Sunday, October 24, 2010

C-Suite Retail Spotlight

“Unwrapping the Business of Brand” was the theme of this year’s Annual Luxury & Retail Conference organized at the NYU Stern School of Business last Friday, October 22, 2010 (Chandra Chantim & Jalaine Johnson, Vice Presidents of Conference; Becky Hyman & Jennifer Smalheiser, Co-Presidents). In its fourth year, Friday’s conference focused on how companies differentiate themselves from the competition, how they use digital initiatives to engage the client, and how they develop strategies for long-term growth.
While the welcome remarks and keynotes by Paul James, Global Brand Leader, St. Regis & The Luxury Collection and Brendan Hoffman, President and CEO, Lord & Taylor as well as the closing keynote by Mike Indursky, President, Bliss imparted valuable knowledge on how these companies have been reinventing themselves in the last 10 years and through two consecutive economic recessions, I would like to review the C-Suite Panel Discussion, moderated by Jennifer Hyman, CEO, Rent the Runway. The panelists:  Andrew Oshrin, CEO, Milly; Heather Pech, CEO, Nanette Lepore; and Susan Sokol, President and COO, J. Mendel share an industry and a passion but they also share the fact that they work for private companies that have been operating in a very competitive market within which they have maintained their independence and marked success.
Each company has a unique history and fashion approach. J. Mendel was founded in 1870 by Joseph Breitman, furrier to the Russian aristocracy and remains family-owned today with Gill Mendel, of its sixth generation, at the helm. Nanette Lepore was launched in 1992 and maintains a prominent place within the luxury sector with witty and colorful designs.  The company, headquartered in Manhattan’s garment district, has also branched out into shoes and fragrance.  The youngest of the three, Milly, entered the market in 2000, when designer Michelle Smith decided to turn her experience from her career with Parisian luxury powerhouses Hermès and Dior into a feminine label with a New York point of view. Three distinctly different companies in terms of size, longevity, and country of origin, these independent houses have become major players in the business of luxury. Their executives confirmed that this place was achieved by understanding what luxury really means. I have summarized here my insights on the discussion and I hope they are illuminating to the players or those who would like to enter the field.
a.                    Luxury is about service: The higher up the company at the higher end of the spectrum within luxury, the greater the customer expectations for unrivaled service, attention to detail, and openness. Young designers often confuse the monetary value of their product (the cost of furs, gems, or rare textiles and handwork) with what truly creates value in luxury, which is service.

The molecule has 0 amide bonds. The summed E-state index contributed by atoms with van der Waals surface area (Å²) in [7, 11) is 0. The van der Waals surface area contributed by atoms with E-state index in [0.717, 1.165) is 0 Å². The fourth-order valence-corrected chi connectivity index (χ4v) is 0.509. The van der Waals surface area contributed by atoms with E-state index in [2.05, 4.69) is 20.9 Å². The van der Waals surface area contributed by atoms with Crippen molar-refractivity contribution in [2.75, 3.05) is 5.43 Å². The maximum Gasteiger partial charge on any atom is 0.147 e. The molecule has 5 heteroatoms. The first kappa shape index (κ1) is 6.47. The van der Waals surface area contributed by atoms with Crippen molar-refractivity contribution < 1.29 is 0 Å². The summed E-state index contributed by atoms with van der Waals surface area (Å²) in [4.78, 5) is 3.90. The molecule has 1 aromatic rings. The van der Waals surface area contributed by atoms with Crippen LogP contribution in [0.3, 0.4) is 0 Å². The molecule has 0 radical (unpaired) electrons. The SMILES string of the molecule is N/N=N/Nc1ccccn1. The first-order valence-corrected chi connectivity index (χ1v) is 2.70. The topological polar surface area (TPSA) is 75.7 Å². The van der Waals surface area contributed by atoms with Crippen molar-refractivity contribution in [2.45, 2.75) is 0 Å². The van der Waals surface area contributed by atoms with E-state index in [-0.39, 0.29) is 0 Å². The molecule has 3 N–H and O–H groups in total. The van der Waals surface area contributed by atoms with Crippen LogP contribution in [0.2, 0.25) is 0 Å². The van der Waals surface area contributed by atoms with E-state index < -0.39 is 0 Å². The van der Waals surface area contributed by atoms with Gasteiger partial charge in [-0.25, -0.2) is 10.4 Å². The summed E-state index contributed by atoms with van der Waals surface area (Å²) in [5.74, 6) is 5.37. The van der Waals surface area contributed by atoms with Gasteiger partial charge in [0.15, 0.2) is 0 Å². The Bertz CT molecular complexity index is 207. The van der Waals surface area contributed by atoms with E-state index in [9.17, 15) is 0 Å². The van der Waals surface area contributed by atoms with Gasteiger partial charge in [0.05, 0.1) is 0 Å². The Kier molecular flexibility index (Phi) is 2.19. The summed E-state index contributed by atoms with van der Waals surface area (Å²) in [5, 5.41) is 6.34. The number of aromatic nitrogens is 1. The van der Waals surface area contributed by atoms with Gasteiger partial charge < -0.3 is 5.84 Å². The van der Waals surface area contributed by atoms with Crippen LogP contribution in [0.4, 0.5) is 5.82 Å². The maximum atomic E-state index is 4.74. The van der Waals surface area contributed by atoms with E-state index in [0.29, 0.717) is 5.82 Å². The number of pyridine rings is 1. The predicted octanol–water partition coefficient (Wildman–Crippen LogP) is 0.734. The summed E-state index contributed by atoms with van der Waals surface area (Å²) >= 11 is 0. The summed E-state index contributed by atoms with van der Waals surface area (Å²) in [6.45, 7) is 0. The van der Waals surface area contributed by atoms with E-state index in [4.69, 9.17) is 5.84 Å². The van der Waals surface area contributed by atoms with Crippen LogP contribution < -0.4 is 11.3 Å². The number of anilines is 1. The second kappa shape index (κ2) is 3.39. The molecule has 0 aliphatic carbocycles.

b.                    Luxury is about agility: While we tend to identify the most prominent of luxury brands with stability, perseverance, and continuity of tradition, luxury brands maintain their spot when they are able to incorporate customer feedback quickly. The product may not reflect any immediate changes but the process of producing it and delivering to the customer will.
c.                    Luxury is about authenticity: What is the story that differentiates one luxury brand from the other? The product will not stand the market’s ups and downs and the customers’ capricious and at times erratic behavior unless the story behind the brand is consistent and whole.
“Unwrapping” the business of brand is an important chapter in business practice and education and pertains both to the financial analysis of what each brand means (in terms of product value and brand value) and to the strategic analysis that needs to take place periodically to assess and evaluate each brand’s trajectory within the specific segment of the market. When entrepreneurs wish to add something to the market, they need to determine first whether there is a space in the marketplace for this product and if there is indeed, whether the market place will support the product. This last piece of advice came from all three panelists, all very accomplished within their field and truly inspired in leading their companies through recessions, technological and generational changes. The spotlight is on Andrew Oshrin, Heather Pech, Susan Sokol, and Jennifer Hyman for having enriched the audience’s experience of the Annual Luxury & Retail Conference.

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